The patients who run the MPD Foundation are impatient to see results from the medical research they fund. That’s understandable: their rare blood diseases – essential thrombocythemia, polycythemia vera and myelofibrosis, collectively called myeloproliferative neoplasms – are progressive, incurable and generally not well managed by existing medicines.
So, in its latest round of grants, the MPD Foundation and two investigator teams agreed to a novel procedure: The investigators will release their data to the National Institutes of Health’s database of Genotypes and Phenotypes (dbGaP). dbGaP was developed to archive and distribute the results of genetic sequencing studies.
The sharing of data is significant, because despite extensive exploration, investigators have not yet identified the genetic mutations responsible for myelproliferative neoplasms. The more samples investigators have access to, the better their chance of identifying which handful of mutations, among the 25,000 or so genes in the human body, are responsible. Then they can try to develop medicines that inactivate those specific mutations and, at long last, control or even cure the diseases.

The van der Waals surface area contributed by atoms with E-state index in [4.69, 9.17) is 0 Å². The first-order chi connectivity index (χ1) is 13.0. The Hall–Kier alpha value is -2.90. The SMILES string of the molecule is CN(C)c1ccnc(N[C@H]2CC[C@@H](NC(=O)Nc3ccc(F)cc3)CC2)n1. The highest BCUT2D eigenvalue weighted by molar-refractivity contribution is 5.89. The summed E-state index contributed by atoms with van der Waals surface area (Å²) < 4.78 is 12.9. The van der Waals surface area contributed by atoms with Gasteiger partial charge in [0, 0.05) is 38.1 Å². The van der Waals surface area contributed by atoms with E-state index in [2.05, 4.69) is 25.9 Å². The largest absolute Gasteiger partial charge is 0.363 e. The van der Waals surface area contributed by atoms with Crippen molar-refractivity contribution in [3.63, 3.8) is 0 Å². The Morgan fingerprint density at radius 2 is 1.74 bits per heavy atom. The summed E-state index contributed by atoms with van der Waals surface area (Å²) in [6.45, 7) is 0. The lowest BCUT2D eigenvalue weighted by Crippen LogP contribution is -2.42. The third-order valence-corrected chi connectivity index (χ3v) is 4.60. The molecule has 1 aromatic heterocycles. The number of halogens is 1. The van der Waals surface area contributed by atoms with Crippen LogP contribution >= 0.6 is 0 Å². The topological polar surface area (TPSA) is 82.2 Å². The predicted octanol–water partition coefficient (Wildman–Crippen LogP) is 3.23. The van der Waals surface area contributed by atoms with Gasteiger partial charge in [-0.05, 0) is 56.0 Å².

The two investigator teams who have agreed to share their genetic databases are Dr. Robert Kralovics, at the Center for Molecular Medicine, Austrian Academy of Science, who is attempting to decipher the genetic complexity of myeloproliferative neoplasms; and Drs. Benjamin Ebert and Ross Levine, at Harvard Medical School and Memorial Sloan Kettering Cancer Center, who will use whole genome sequencing to identify variant forms of genes that contribute to MPD pathogenesis. Each grant is for $150,000 for one year and is renewable for a second year, based on the quality of the research accomplished during the first year.
The MPD Foundation is dedicated to helping MPN patients live longer and enjoy a better quality of life, primarily by encouraging and funding new research into the causes and potential cures for the MPNs. Founded by patients, for patients, the MPD Foundation maintains strong relationships with top researchers, clinicians and biopharmaceutical companies to accelerate progress in the development of treatments and ultimately a cure for these diseases.